Several folks have asked how you do a criss-crossing wind-on. It’s pretty simple, and I wrote up the basics a few years back — with nary a question or comment! I demonstrated it with a low whorl spindle, and spiraling up the shaft to where you’ll do a half-hitch, but this same principle applies to any spindle. In this particular tutorial, I showed it at the starting stages — but you can do it at any stage at all. In the beginning stages, it saves a lot of wind-on time and usually helps keep what will become the interior of your cop from getting very slippery later on.
I’m going to digress for a moment here and reiterate something I think people don’t always realize intuitively. Ready? Okay then, here it is: lots of things apply to more than one type of spindle (or even more than one type of tool — so things that apply to the spindle often apply to the wheel, and vice versa). This criss-cross wind-on is a great example. The gist of the method, even though it’s shown on a low whorl spindle in this case, applies equally to a high whorl, or a mid-whorl, or any spindle.
Debbie raises an interesting point in a comment:
If seems to me that you are cheating a little by using a Woolee Winder as the comparison. If you were using hooks instead of a Woolee Winder, you could fit more yarn on the bobbin. The limit would be where the yarn hits the flier, instead of flat with the end of the bobbin. The yarn would pooch out in the middle of the bobbin, just like on the spindle.
Your main point that spindles can hold a lot stands up well without the comparison, however.
Interesting cop building method. Is this traditional Chinchero or your own take on how you find it most efficient?
I would absolutely agree that it’s possible to pack many standard bobbins much fuller than a WooLee Winder (although that, too, is something one can find debate over — because packing a bobbin to maximum fullness is also a skill, and the WW is no substitute for that skill in the final analysis). Certainly, that would be true for a standard Majacraft bobbin, and that would have addressed that in the specific case shown. For the record, the example shown — with the plying finished using a spindle — wasn’t something I set up to prove this point; it was something I encountered never expecting that I had more to ply than would fit on that bobbin, for a planned yarn where failing to get it plied as expected would have ruined the whole idea.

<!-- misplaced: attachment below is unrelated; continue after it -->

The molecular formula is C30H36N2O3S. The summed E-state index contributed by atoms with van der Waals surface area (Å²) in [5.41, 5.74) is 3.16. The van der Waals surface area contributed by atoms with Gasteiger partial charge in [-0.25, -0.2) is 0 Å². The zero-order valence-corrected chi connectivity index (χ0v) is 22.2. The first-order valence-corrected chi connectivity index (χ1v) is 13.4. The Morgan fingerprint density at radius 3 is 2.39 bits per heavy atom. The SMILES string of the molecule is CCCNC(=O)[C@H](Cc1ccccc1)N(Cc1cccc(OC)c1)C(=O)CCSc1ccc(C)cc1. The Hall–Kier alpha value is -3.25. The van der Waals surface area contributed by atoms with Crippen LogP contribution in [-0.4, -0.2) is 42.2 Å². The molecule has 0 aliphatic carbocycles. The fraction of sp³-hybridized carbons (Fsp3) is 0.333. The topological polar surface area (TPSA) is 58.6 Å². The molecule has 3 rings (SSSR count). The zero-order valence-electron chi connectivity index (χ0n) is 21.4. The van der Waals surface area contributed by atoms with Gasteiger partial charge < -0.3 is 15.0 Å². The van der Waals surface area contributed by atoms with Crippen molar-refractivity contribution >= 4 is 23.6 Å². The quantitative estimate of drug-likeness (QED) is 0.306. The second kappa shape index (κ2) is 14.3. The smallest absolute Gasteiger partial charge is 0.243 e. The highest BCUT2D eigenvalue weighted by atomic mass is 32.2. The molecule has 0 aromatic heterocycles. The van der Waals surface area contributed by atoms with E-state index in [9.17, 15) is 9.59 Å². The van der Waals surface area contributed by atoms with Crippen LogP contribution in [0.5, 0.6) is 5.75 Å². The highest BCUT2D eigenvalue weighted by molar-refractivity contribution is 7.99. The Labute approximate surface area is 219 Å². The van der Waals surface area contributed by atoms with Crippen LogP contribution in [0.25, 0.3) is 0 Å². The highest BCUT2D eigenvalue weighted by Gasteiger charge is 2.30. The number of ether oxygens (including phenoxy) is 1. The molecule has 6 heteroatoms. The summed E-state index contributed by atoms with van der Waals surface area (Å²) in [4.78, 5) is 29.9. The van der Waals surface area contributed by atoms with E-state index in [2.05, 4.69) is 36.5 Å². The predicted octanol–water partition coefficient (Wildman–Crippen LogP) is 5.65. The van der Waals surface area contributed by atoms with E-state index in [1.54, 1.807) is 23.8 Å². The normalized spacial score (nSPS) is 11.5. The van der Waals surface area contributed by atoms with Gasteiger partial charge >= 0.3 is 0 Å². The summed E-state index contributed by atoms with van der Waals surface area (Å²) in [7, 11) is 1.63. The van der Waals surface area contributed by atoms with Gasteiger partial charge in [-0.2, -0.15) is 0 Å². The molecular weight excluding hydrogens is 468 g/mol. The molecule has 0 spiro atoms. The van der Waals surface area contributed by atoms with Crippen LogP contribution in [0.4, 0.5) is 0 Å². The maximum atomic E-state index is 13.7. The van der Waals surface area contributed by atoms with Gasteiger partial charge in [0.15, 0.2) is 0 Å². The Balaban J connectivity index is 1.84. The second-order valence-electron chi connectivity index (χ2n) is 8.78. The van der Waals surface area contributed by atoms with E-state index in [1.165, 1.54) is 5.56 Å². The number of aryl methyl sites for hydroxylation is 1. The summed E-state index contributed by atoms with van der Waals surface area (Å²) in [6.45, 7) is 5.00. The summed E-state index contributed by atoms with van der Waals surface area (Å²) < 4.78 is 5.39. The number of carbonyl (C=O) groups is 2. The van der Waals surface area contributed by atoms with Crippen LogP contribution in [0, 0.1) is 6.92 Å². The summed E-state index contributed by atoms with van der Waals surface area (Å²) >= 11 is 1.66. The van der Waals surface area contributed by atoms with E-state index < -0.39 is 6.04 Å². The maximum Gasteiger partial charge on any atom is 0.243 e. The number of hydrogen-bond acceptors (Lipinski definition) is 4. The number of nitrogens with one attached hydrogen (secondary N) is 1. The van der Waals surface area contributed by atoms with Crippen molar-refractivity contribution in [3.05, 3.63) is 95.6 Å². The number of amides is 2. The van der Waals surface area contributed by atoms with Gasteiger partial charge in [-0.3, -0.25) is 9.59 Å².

To illustrate Debbie’s point, here’s a bobbin packed full on my old Roberta electric spinner — which has a tensioning mechanism that makes for pretty tightly packed bobbins, to boot:
and another view:
The spun yarn on the bobbin is rubbing on the flyer arm in many places, and it’s no longer really possible to wind on stably in a way that yarn won’t slip off the ends and tangle around the flyer shaft. This can also happen after removing the bobbin, such that problems occur:
and in my experience, I have found these limitations on bobbin and flyer assemblies to be more absolute than the comparable limitations for packing a spindle full. But again, it also depens on the specific equipment. Not all bobbins can be packed to be fuller; not all spindles can be filled to the same extent; your yardage will vary, as they say.
Thank you, Debbie, for raising this — it’s a great discussion point. As to your last question, in Chinchero, while cop building is still unique to each spinner, there’s a strong aesthetic towards the bell-shaped cop, and this is sort of an upside-down interpretation of that aesthetic. Some spinners do criss-cross to stabilize things, but it’s not universal.
In other news, I am daring to hope.
These are four seedlings — cotton seedlings — which are not yet dead. They were planted with seeds from the one plant that made it last year, which produced two bolls. There were six in this pot, which we started inside in early May. One seed never sprouted, one sprout died very early, and these four are not dead yet. Based on this, I am, as I say, daring to hope.
There are four seeds each in these pots by the garage. There are also four more that have been added to the six that were in another pot, on the deck, that we planted at the same time as the indoor-started ones, and those have never sprouted.
I am daring to hope that a few plants will make it in each of these containers. This is a huge hope for me, because I’m not good with the whole plant-growing thing. Usually, my plantings look rather like this.
But sometimes crops work out okay if I’m involved. Houseplants never; crops, okay. Even so, I often think it best if I view the garden as belonging to my better half.
And yet, I dare to hope that it will yield tasty tomatoes, peppers, basil, and cilantro for us all to enjoy.
Our son is not plagued by my plant misfortune. Years ago in California, he planted a few sunflower seeds, and they grew into 12-foot-tall behemoths that eventually collapsed under the weight of their yield of seeds. We saved at least a pound of seeds, and this year, he planted some.
There were many here, but this crew has been beset by slugs or something, so a lot of ’em didn’t make it past being very small.
These have done a little better, though again there have been some losses. But we all dare to hope that perhaps the manchild’s sunflowers will again grow huge and tall.
Please wish us luck with our green things.